Canadian Environment Minister Catherine McKenna said Ottawa will forge ahead with its plans to reduce carbon emissions by, in one way or another, taxing them.
China’s delegate to the conference said tackling climate change is “a global trend that is irreversible.” His remarks were echoed by delegates from all the big emitters, including India, the European Union, Japan, the Middle Eastern oil states and Brazil.
In part, the world’s decision to carry on with the Paris accord is made easier by the fact that the agreement itself is so weak. It allows countries to set their own emission targets and provides no penalties for those that fail to meet them.
A recent report from the United Nations Environment Program calculates that the commitments made to date under the Paris agreement are well below what is needed to stave off global catastrophe. Some, like Canada are not even on track to meet the modest carbon reduction commitments they have made.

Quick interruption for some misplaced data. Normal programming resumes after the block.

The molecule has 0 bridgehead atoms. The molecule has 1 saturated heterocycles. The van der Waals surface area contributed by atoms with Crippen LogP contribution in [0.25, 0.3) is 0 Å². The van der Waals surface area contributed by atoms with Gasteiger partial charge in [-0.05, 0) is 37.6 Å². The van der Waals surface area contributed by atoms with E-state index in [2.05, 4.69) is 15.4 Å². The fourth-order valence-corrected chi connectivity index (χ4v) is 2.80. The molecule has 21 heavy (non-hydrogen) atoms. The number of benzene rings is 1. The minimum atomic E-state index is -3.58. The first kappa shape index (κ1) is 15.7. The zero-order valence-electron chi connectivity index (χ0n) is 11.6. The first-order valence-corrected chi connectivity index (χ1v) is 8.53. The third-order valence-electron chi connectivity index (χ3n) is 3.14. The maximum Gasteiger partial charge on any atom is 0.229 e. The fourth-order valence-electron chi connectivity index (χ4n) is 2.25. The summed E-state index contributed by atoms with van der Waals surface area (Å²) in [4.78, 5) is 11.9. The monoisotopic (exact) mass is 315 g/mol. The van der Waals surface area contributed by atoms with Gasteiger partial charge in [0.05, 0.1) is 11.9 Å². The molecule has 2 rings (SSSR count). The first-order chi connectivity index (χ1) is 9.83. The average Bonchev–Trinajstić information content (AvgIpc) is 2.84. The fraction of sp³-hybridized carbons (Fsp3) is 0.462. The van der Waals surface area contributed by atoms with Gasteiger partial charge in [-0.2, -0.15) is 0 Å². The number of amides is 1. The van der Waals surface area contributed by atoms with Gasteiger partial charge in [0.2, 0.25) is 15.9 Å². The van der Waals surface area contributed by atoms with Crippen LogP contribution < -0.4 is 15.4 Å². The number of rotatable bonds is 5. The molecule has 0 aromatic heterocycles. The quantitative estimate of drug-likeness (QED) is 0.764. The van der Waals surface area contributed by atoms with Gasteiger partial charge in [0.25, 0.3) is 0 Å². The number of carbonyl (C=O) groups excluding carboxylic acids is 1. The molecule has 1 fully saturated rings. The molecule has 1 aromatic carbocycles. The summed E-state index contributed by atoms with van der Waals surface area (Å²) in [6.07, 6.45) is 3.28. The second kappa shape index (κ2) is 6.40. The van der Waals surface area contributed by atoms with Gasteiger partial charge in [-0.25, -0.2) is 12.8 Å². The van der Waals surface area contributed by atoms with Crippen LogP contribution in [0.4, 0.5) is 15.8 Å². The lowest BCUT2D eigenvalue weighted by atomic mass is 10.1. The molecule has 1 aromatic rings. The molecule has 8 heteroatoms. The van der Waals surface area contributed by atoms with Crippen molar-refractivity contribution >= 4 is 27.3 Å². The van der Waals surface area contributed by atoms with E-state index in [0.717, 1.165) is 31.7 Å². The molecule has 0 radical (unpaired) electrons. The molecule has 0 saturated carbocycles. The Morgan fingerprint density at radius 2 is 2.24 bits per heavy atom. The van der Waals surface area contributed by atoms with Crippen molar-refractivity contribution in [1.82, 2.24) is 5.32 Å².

But the other factor at play is that fighting climate change has finally become a profitable business activity. China in particular is cashing in. The Chinese invested $103-billion in renewable energy last year, more than one-third of the world’s total.
The UN reports that, as solar and wind technology evolve, the price of renewable energy is coming down around the world.
Prime Minister Justin Trudeau describes his climate-change strategy as good economics. Indeed, at times it seems to be more about economics than climate.
How else to explain the government’s recent decision authorizing a Pacific coast liquefied natural gas project that is destined to massively increase carbon emissions?
Still, the Liberal government seems intent on pursuing its somewhat inconsistent climate-change policy with or without the U.S. That is new.